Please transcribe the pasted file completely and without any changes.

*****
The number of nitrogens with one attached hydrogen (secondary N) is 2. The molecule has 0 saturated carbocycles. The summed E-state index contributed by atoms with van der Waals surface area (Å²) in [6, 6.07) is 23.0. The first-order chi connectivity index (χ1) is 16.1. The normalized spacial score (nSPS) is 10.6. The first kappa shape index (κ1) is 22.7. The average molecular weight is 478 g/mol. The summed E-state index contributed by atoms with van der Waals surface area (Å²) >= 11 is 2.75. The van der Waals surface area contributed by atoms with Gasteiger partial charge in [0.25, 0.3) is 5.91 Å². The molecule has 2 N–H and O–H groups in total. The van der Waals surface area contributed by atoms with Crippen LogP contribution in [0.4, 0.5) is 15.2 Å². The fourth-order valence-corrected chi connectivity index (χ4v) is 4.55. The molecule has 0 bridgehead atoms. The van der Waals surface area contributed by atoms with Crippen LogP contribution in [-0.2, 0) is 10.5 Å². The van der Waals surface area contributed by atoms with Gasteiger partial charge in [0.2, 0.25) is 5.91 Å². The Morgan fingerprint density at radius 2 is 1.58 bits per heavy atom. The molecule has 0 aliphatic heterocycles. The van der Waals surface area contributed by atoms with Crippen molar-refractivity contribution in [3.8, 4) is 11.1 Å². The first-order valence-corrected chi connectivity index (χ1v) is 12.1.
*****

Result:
The number of nitrogens with one attached hydrogen (secondary N) is 2. The molecule has 0 saturated carbocycles. The summed E-state index contributed by atoms with van der Waals surface area (Å²) in [6, 6.07) is 23.0. The first-order chi connectivity index (χ1) is 16.1. The normalized spacial score (nSPS) is 10.6. The first kappa shape index (κ1) is 22.7. The average molecular weight is 478 g/mol. The summed E-state index contributed by atoms with van der Waals surface area (Å²) >= 11 is 2.75. The van der Waals surface area contributed by atoms with Gasteiger partial charge in [0.25, 0.3) is 5.91 Å². The molecule has 2 N–H and O–H groups in total. The van der Waals surface area contributed by atoms with Crippen LogP contribution in [0.4, 0.5) is 15.2 Å². The fourth-order valence-corrected chi connectivity index (χ4v) is 4.55. The molecule has 0 bridgehead atoms. The van der Waals surface area contributed by atoms with Crippen LogP contribution in [-0.2, 0) is 10.5 Å². The van der Waals surface area contributed by atoms with Gasteiger partial charge in [0.2, 0.25) is 5.91 Å². The Morgan fingerprint density at radius 2 is 1.58 bits per heavy atom. The molecule has 0 aliphatic heterocycles. The van der Waals surface area contributed by atoms with Crippen molar-refractivity contribution in [3.8, 4) is 11.1 Å². The first-order valence-corrected chi connectivity index (χ1v) is 12.1.